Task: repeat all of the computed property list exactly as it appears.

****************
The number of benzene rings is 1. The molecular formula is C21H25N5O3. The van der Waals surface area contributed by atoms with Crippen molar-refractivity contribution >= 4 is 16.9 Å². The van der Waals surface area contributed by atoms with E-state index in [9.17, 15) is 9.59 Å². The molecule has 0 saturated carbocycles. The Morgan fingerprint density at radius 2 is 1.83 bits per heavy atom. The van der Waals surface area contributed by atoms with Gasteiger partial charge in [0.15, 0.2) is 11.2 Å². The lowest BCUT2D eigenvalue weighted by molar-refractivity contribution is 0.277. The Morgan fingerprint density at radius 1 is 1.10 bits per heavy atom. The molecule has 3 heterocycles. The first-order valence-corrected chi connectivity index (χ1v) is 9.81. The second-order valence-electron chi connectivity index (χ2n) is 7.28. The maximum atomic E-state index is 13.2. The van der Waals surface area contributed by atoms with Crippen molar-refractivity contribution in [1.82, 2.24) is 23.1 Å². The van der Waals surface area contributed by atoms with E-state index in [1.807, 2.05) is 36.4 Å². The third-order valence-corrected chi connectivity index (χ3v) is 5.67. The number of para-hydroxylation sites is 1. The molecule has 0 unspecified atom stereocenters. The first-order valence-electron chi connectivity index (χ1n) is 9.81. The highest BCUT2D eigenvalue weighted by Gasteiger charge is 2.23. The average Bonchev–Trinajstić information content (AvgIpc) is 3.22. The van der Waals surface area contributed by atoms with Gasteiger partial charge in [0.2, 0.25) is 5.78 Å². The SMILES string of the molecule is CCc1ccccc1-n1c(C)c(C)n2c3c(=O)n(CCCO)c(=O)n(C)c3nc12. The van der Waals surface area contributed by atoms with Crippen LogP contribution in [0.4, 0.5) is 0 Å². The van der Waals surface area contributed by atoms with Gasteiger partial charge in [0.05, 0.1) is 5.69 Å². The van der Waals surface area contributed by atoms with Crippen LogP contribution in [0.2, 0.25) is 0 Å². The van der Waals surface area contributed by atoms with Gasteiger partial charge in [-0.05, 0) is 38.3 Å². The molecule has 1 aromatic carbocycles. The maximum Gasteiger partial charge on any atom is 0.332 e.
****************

The number of benzene rings is 1. The molecular formula is C21H25N5O3. The van der Waals surface area contributed by atoms with Crippen molar-refractivity contribution >= 4 is 16.9 Å². The van der Waals surface area contributed by atoms with E-state index in [9.17, 15) is 9.59 Å². The molecule has 0 saturated carbocycles. The Morgan fingerprint density at radius 2 is 1.83 bits per heavy atom. The van der Waals surface area contributed by atoms with Gasteiger partial charge in [0.15, 0.2) is 11.2 Å². The lowest BCUT2D eigenvalue weighted by molar-refractivity contribution is 0.277. The Morgan fingerprint density at radius 1 is 1.10 bits per heavy atom. The molecule has 3 heterocycles. The first-order valence-corrected chi connectivity index (χ1v) is 9.81. The second-order valence-electron chi connectivity index (χ2n) is 7.28. The maximum atomic E-state index is 13.2. The van der Waals surface area contributed by atoms with Crippen molar-refractivity contribution in [1.82, 2.24) is 23.1 Å². The van der Waals surface area contributed by atoms with E-state index in [1.807, 2.05) is 36.4 Å². The third-order valence-corrected chi connectivity index (χ3v) is 5.67. The number of para-hydroxylation sites is 1. The molecule has 0 unspecified atom stereocenters. The first-order valence-electron chi connectivity index (χ1n) is 9.81. The highest BCUT2D eigenvalue weighted by Gasteiger charge is 2.23. The average Bonchev–Trinajstić information content (AvgIpc) is 3.22. The van der Waals surface area contributed by atoms with Gasteiger partial charge in [0.2, 0.25) is 5.78 Å². The SMILES string of the molecule is CCc1ccccc1-n1c(C)c(C)n2c3c(=O)n(CCCO)c(=O)n(C)c3nc12. The van der Waals surface area contributed by atoms with Crippen LogP contribution in [0.4, 0.5) is 0 Å². The van der Waals surface area contributed by atoms with Gasteiger partial charge in [0.05, 0.1) is 5.69 Å². The van der Waals surface area contributed by atoms with Crippen LogP contribution in [0.2, 0.25) is 0 Å². The van der Waals surface area contributed by atoms with Gasteiger partial charge in [-0.05, 0) is 38.3 Å². The molecule has 1 aromatic carbocycles. The maximum Gasteiger partial charge on any atom is 0.332 e.